If your sense is that most of what you pay for month to month, from child care to health care, costs way more than it did a decade ago, even accounting for inflation, you're right.
An infographic originally published on the blog of the conservative think tank the American Enterprise Institute makes clear that while a few items have gone down, proportionally, in price, a lot of the things that matter have gotten more expensive.
This version, provided by AEI, has been updated slightly from the one previously published.
Using data from the Bureau of Labor Statistics, it shows that Americans now get great deals on TVs. Clothes, home furnishings and cars are also cheaper.
But for many crucial fixed costs, prices have shot up. Medical care, child care and education all cost significantly more than they used to.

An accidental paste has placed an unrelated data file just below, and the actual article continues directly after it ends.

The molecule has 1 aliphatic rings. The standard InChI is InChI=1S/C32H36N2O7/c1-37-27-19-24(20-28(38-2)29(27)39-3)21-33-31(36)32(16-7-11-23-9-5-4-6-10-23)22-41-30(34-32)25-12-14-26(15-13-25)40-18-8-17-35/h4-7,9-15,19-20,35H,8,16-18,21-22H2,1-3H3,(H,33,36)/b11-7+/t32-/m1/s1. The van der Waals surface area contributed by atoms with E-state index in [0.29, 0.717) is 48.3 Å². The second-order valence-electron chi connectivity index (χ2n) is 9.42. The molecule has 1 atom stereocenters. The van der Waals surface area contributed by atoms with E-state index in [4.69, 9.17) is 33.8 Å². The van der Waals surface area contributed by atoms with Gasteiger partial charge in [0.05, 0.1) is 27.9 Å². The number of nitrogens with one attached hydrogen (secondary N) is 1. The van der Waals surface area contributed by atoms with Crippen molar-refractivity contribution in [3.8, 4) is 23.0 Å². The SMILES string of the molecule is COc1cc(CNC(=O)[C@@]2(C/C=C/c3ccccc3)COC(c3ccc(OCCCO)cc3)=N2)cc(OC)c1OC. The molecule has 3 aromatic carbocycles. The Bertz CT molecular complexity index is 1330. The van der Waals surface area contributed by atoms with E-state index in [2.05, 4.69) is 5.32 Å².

Helaine Olen wrote about this phenomenon in her book "Pound Foolish."
"Housing, health care, and education cost the average family 75 percent of their discretionary income in the 2000s. The comparable figure in 1973: 50 percent."
AEI's Mark Perry tells CNBC that "competition breeds competitiveness," and that manufactured goods are more affordable now because they're made more cheaply overseas and then sold here by mega-stores that compete to offer the lowest price.
Unfortunately, there's no effective way to outsource fixed costs like child care or . Since the government has a stake in all of those matters, Perry says, it imposes regulations or adds subsidies that drive up prices.
In nations like Canada and throughout Europe, government involvement in education and health care actually helps keep costs down. America's market-driven health care system is the most expensive in the world — and yet produces lackluster results, especially given how much patients are forced to spend.
Still, there's no denying that , and some of the most crucial fixed costs have risen the most. Given that incomes were flat for so long, it's no wonder .